Published: 2018-01-13 20:05
Last Updated: 2018-01-14 09:08
Editor: Randa Darwish
The Jordanian Constitution confirms in Article 6 that: “The Government shall ensure work and education within the limits of its possibilities, and it shall ensure a state of tranquility and equal opportunities to all Jordanians”.
While all laws and constitutions in Jordan confirmed women’s rights to have equal opportunities in education and work, the society in general still can’t fully recognize the concept of gender equality and financial-independence for women, affected by the ‘culture of taboo’.
It stems from traditional gender roles in the Jordanian culture, which limits women within the roles of homemaker, the wife and the mother.
However, these Jordanian women have decided to take the initiative and fight their society and traditions, proving their ability to perform any job, even it was ‘masculine’ as claimed. Those women chose to work as “Filling Station Attendants”.
We went to meet them in one of Amman’s gas stations, where they were too busy performing their tasks from pumping fuel to accepting payment. We asked them if we can talk and hear more about their courageous experience, but seems not all of them accepted it for unknown reasons.
Talking to Malak Al Bakri, 30-year-old, who seemed delighted with her job, she said: “I chose this job from first as a challenge. I worked in offices before where I had bad experiences. It led me to this job, that I do in public without facing any harassments”.
“One of the most repeated questions we had all the time is: What led you to do such job? And I always answer that you have to put yourself in our situation. We are women who have to find a job to prove ourselves in front of the world, and prove that we can perform the best of any job without depending on men,” Malak confirmed.
When I asked her about her family’s reaction when they knew about her decision, Malak said her family was very supportive, as they realize how much she loves challenging herself and the society, they stood beside her in her choice.
Regarding if they are facing any discrimination with their men colleagues, Malak confirmed: “not at all, people treat us better than they treat men for most of the times”. Also in their working hours, men work more than women, because they have to do night shifts which women cannot.
Talking to Huda, a mother of 11-year-old girl, who has been working in the station for eight months, she said: “I can arrange myself between work, home and raising my daughter, although it could be exhausting”.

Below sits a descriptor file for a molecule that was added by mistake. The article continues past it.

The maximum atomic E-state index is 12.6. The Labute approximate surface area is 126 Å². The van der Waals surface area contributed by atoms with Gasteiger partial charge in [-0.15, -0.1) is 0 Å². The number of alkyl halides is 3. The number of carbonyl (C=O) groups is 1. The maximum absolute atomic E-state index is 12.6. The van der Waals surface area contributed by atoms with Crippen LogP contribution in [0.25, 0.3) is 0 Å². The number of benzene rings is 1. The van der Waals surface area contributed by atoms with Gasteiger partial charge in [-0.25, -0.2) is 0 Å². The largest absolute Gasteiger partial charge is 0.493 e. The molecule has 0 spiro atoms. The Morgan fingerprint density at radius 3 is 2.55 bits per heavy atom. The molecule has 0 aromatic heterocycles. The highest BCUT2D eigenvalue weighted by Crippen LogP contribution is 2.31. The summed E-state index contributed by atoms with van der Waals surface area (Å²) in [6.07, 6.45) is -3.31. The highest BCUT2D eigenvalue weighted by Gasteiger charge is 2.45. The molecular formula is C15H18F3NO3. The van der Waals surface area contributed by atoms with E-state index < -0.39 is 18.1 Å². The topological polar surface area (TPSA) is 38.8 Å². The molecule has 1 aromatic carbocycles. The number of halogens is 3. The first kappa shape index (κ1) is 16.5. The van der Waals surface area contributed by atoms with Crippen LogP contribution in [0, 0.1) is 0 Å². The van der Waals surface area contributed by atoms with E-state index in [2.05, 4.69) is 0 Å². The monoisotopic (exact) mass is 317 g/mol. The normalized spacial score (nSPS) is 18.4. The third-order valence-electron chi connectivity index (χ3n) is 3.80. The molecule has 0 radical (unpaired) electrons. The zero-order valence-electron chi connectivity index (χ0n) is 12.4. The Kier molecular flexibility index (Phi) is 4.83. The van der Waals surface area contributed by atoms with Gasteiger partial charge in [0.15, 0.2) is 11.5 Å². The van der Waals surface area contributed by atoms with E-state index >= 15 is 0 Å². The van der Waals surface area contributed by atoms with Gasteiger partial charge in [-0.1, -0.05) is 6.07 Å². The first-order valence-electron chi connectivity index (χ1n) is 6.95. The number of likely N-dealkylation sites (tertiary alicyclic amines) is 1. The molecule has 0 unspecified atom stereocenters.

When asked about people’s reactions when they come to fill their cars’, she confirmed most of them are positive reactions, however; some people get mad and start shouting at the stations’ administration when they see women.
As Jordan still has one of the world’s lowest rates of women’s workforce participation at only 13.2%, according to the US Agency for International Development (USAID), women’s participation in working places is developing constantly.
Recent reports showed 1.2 million people are currently employed in the private and public sectors in Jordan, however; 24.8% of them are women.
The report released by the Department of Statistics showed there are more males than females working in both sectors, with the public sector employing 62.8% males, and the private sector employing 80.6% males.
The report revealed that in 2015, the average monthly salary for men was 600 JOD ($846) for the public sector, and 452 JOD ($637) for the private sector.
On the other hand, women are paid noticeably less, earning 518 JDs ($730) in the public sector, and 382 JDs ($539) in the private sector.
Despite all this, Jordanian women who are working as taxi and trucks drivers, plumbers, police officers and female mechanicians, are trying to challenge families' influence and social pressures to prove their presence equally beside their men peers, with hopes for better improvement in coming years.
Here is a video about the women who are working in gas stations in Amman: